Cloud migration △starts with “why.” Why do you move to the cloud? It is important to specify the purpose of migration and set aggressive goals for innovation. Next is △to make plans for what to migrate and how. Define migration objects and methods through system analysis and see if you can move the applications the way they are, or need a little (or a lot of) re-work. Once you’re ready, start with the uncomplicated or less important △Migrate and verify applications and data. Finally, figure out new operation model △to migrate the service to the cloud environment.  If you’re planning cloud migration to modernize mission-critical applications, you should consider the following checklist in the cloud migration process. 
A migration designer is needed before starting the cloud migration, who should lead the whole process. The designer is a system designer who plans/implements all aspects of the migration. The designer defines refactoring, designs data migration strategy, defines cloud solution requirements, and decides migration priorities and the production migration process.
There are many ways to move the applications to the cloud, and the three strategies are spotlighted. Rehost (lift & shift) is a scenario to rapidly proceed with large legacy migration, where most applications are rehosted. It moves on-premises applications to the cloud, does not change or restrictively changes the server that instantiates in the cloud for implementation. It can be used in organizations with low cloud maturity for simple workload that is not impacted much. GE Oil & Gas reduced about 30% of the cost from cloud rehosting.  Replatforming (lift & reshape) is to change part of the middleware environments, such as OS, web, WAS, or DB that were adjusted for the on-premises environment, and move.  Refactoring rebuilds workload with “cloud native” from scratch. It requires time and technology, but offers the best advantages, such as business agility and continuity that can be used in the cloud.  In addition, repurchase is the migration to the SaaS solution. Cloud migration differs depending on the business requirements. Survey results responded by CTOs from banks, fintech, insurance, and communications show that fintech usually adopts refactoring, whereas the communications industry usually adopts rehosting.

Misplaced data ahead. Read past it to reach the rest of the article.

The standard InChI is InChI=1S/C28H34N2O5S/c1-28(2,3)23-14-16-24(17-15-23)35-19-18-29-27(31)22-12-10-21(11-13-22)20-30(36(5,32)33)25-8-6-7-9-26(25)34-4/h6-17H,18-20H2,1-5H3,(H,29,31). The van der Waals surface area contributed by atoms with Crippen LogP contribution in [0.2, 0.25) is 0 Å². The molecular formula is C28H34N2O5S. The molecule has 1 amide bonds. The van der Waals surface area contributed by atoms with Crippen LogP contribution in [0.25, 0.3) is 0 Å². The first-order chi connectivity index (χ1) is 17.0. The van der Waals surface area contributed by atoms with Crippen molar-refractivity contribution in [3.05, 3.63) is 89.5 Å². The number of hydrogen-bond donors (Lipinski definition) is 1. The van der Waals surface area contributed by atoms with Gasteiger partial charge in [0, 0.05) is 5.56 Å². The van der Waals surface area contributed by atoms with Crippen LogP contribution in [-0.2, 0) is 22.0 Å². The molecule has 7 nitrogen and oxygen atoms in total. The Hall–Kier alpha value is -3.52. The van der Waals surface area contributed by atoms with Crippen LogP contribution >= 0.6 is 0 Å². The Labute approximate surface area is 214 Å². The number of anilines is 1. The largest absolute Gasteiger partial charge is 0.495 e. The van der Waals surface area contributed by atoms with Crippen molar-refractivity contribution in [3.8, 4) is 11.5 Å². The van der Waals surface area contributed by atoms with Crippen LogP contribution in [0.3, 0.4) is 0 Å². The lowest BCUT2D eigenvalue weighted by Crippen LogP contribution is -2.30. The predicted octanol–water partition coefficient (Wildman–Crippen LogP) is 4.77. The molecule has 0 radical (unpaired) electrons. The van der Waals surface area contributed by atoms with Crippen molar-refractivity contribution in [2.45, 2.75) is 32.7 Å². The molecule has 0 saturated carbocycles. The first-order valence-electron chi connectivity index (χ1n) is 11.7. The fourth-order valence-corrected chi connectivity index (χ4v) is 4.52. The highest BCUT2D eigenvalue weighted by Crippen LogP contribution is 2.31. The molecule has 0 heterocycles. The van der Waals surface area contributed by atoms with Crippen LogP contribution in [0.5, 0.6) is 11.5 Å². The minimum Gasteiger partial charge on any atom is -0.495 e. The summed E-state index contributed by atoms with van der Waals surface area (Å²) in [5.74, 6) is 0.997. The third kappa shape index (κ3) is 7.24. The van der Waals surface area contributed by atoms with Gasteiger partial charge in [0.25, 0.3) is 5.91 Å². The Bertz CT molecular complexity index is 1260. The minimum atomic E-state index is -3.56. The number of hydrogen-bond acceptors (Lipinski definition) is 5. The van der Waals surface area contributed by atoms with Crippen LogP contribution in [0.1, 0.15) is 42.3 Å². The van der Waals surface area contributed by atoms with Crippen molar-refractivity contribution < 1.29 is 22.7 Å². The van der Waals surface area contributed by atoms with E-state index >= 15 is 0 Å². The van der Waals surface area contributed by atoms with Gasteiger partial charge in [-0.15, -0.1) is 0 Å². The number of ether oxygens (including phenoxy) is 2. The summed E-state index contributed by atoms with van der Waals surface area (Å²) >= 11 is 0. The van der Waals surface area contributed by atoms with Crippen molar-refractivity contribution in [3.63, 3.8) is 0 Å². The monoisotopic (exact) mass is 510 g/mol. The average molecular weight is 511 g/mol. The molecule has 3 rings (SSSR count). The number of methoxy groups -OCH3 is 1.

It’s relatively easy to optimize applications in a single cloud. There is one API set for the development team to learn, and the applications can utilize everything the cloud supplier provides. However, it’s independent on the supplier, and application migration to other clouds is as hard as cloud migration. There are many models that utilize multi-clouds. One application can be executed in one cloud, or the application can be divided into many clouds so each supplier can take advantage of it. (e.g., Cloud A provides better AI features than cloud B)
Another advantage is the application development that is compatible with all clouds. You can execute the application in many clouds simultaneously, disperse application load among the clouds, or move the load from one cloud supplier to another easily, which puts you in a flexible position when negotiating with the suppliers.
Key Performance Indicator (KPI) is a metric collected for applications/services to measure performance in comparison with the estimation.
You may have set the KPI for applications/services already, but would it be right for the cloud environment as well? The KPI for cloud migration shows you how the migration is being processed while examining the potential issues of the applications. Most importantly, it helps decide when the migration is going to be successfully completed, and provide verification for the performance improvement. It can also diagnose issues occurring from referring to the baseline during cloud migration. There are a few main KPI categories. It is the most important for business, and the metric that is impacted the most from cloud migration is selected. KPI can be cost reduction, performance improvement, support for digital innovation, or combination of those. 
|User experience||Page load time|
|Application/component performance||Error rates|
|Infrastructure||CPU usage %|
|Business engagement||Cart adds|
|Conversions and conversion %|
Performance criteria is to measure the current level of applications/services to see if the performance is allowable after migration. The period to collect data is decided to set the baseline for each KPI. It’s better to take a long period of time (e.g., a month) rather than a short period of time to provide representative data. Also, data type and collection period, such as whether to collect representative reference data only, or whether to include collected data during the “peak” or “important” period, should be clearly defined.